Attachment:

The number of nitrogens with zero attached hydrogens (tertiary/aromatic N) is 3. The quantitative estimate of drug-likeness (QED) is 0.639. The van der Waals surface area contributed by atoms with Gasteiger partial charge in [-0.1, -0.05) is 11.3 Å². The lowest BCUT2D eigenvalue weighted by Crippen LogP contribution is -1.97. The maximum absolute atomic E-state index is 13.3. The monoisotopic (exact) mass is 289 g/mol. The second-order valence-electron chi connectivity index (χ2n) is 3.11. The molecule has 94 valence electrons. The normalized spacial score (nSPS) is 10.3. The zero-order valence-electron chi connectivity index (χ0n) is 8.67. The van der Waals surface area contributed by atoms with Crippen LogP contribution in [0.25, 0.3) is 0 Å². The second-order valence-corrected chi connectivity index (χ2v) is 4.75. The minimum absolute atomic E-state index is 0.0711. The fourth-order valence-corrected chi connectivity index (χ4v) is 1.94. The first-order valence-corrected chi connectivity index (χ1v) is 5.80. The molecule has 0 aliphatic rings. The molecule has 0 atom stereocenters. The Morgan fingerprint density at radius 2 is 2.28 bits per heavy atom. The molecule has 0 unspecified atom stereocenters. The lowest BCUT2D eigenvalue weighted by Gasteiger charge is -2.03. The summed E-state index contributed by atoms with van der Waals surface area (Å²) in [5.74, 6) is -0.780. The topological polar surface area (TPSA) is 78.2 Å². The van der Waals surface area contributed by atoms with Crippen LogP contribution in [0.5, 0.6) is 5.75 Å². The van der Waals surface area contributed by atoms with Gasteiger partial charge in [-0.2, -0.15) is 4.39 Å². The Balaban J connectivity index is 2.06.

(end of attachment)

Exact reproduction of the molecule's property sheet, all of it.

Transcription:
The number of nitrogens with zero attached hydrogens (tertiary/aromatic N) is 3. The quantitative estimate of drug-likeness (QED) is 0.639. The van der Waals surface area contributed by atoms with Gasteiger partial charge in [-0.1, -0.05) is 11.3 Å². The lowest BCUT2D eigenvalue weighted by Crippen LogP contribution is -1.97. The maximum absolute atomic E-state index is 13.3. The monoisotopic (exact) mass is 289 g/mol. The second-order valence-electron chi connectivity index (χ2n) is 3.11. The molecule has 94 valence electrons. The normalized spacial score (nSPS) is 10.3. The zero-order valence-electron chi connectivity index (χ0n) is 8.67. The van der Waals surface area contributed by atoms with Crippen LogP contribution in [0.25, 0.3) is 0 Å². The second-order valence-corrected chi connectivity index (χ2v) is 4.75. The minimum absolute atomic E-state index is 0.0711. The fourth-order valence-corrected chi connectivity index (χ4v) is 1.94. The first-order valence-corrected chi connectivity index (χ1v) is 5.80. The molecule has 0 aliphatic rings. The molecule has 0 atom stereocenters. The Morgan fingerprint density at radius 2 is 2.28 bits per heavy atom. The molecule has 0 unspecified atom stereocenters. The lowest BCUT2D eigenvalue weighted by Gasteiger charge is -2.03. The summed E-state index contributed by atoms with van der Waals surface area (Å²) in [5.74, 6) is -0.780. The topological polar surface area (TPSA) is 78.2 Å². The van der Waals surface area contributed by atoms with Crippen LogP contribution in [0.5, 0.6) is 5.75 Å². The van der Waals surface area contributed by atoms with Gasteiger partial charge in [-0.2, -0.15) is 4.39 Å². The Balaban J connectivity index is 2.06.